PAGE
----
3. James, my husband and I were two of your garden visitors last weekend. I have been talking about your garden ever since I left it, to anyone who will listen. The garden is fabulous. Looking at it and being in it was a joy. There was a treat around every bend in the paths. I am tall and usually I am looking down at gardens but traveling through those giant grasses made me feel tiny in a giant cloud of life. Your garden is not only beautiful to look at, it is an experience of feelings as you drift through it. Your long driveway was nice because it gave us a chance to anticipate what was to come. The entrance garden to your front door was a small hint. I loved the textures. I was so glad there was a long line to get in because it gave us a chance to examine all the different plants and grasses. When we came out on your patio I thought your garden was “nice”, but when we started down the path and entered into the garden I was so impressed. The fall garden gave us a feel of being in a living sculpture gallery. There were so many beautiful dried plants and seed pods that looked so beautiful. The grasses, birds & bugs gave the gallery music. Moving through the grasses and coming into yet another space was amazing. The pool is perfect. The reflection of the trees and plants make it look like a moving mirror. You really should add a bench or chairs so you could watch the reflections as the winds make the image and colors float and change. We stopped and sat on one of your benches and just enjoyed the experience. It was also fun to listen to all the comments of other guests.
    During the summer we live on the St. Lawrence River and our waterfront is divided by our boat dock. On one side is a beach my husband has built for our grandchildren and neighborhood children but on the other side is what we call “God’s Garden”. God’s Garden is what God has allowed to grow there along with plants we have added to give it summer and fall color…a natural garden enhanced with native flowers. There are a few grasses which have grown there naturally but my husband is always saying we should add more grasses I didn’t think I liked grasses until I experienced yours. Next summer we will be adding a few beautiful grasses to our natural garden so we can also enjoy the sounds and view. Thank you for sharing your garden. I learned a lot and we really enjoyed the experience.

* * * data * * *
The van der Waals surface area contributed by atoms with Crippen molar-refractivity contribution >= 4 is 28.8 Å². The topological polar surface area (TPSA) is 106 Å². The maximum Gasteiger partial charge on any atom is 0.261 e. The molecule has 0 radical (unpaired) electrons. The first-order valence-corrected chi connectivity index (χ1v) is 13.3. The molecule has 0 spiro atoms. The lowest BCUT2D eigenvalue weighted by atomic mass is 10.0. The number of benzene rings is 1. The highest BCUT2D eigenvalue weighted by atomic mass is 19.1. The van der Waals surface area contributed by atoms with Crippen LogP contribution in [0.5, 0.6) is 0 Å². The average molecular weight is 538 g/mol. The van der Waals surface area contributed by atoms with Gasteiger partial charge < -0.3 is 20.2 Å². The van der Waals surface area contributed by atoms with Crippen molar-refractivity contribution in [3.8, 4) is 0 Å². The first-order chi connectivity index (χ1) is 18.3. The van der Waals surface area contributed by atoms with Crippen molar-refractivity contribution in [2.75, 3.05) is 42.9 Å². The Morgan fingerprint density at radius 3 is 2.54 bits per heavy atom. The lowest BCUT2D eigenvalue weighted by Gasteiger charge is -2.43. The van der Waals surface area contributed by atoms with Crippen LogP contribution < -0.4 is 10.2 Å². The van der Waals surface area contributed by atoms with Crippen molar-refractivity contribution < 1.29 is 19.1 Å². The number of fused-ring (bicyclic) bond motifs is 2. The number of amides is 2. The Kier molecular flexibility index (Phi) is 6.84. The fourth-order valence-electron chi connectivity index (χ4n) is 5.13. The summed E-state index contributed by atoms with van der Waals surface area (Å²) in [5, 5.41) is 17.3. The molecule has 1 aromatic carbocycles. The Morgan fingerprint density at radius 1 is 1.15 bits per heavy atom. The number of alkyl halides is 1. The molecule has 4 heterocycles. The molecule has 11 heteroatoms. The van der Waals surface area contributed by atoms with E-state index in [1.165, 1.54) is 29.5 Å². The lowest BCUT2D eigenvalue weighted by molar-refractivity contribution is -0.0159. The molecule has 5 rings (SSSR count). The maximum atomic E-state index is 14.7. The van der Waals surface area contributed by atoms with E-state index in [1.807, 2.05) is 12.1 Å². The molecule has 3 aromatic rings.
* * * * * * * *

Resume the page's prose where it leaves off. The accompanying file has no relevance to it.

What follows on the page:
1. Elayne, it’s a pleasure to read that you responded emotionally to the garden. It’s important to me to hear that. I’m also happy that you found something new you want to incorporate in your wild garden. I’d write more but I had shoulder surgery yesterday and using the keyboard is a challenge.

      1. Thanks again so much for sharing your wonderful garden and I hope your shoulder is feeling better soon. You have a lot of work to do to make that carefree garden look so carefree and natural.
        PS: My husband really liked the idea of burning your grasses in the snow so you don’t have to cart away all the dried foliage.

  4. An obstinate idea of what a garden is is odd to me. Gardens are by their nature idiosyncratic and variable. Do we lack sufficient personality now to be able to express ourselves in our garden, or do we have to be authorized by what we think everyone else is doing?
    Derek Jarman crafted a vastly different garden at Dungeness some time ago now, and you’d think HIS ideas, and those of other innovators, would have somehow trickled through to public awareness by now. I don’t even understand why anyone would think a garden has to have grass, or lawn. I don’t understand why a garden even has to have flower beds, or even flowers, to be blunt.
    A garden can be anything. What has it got to that your garden must be the same as everyone else’s?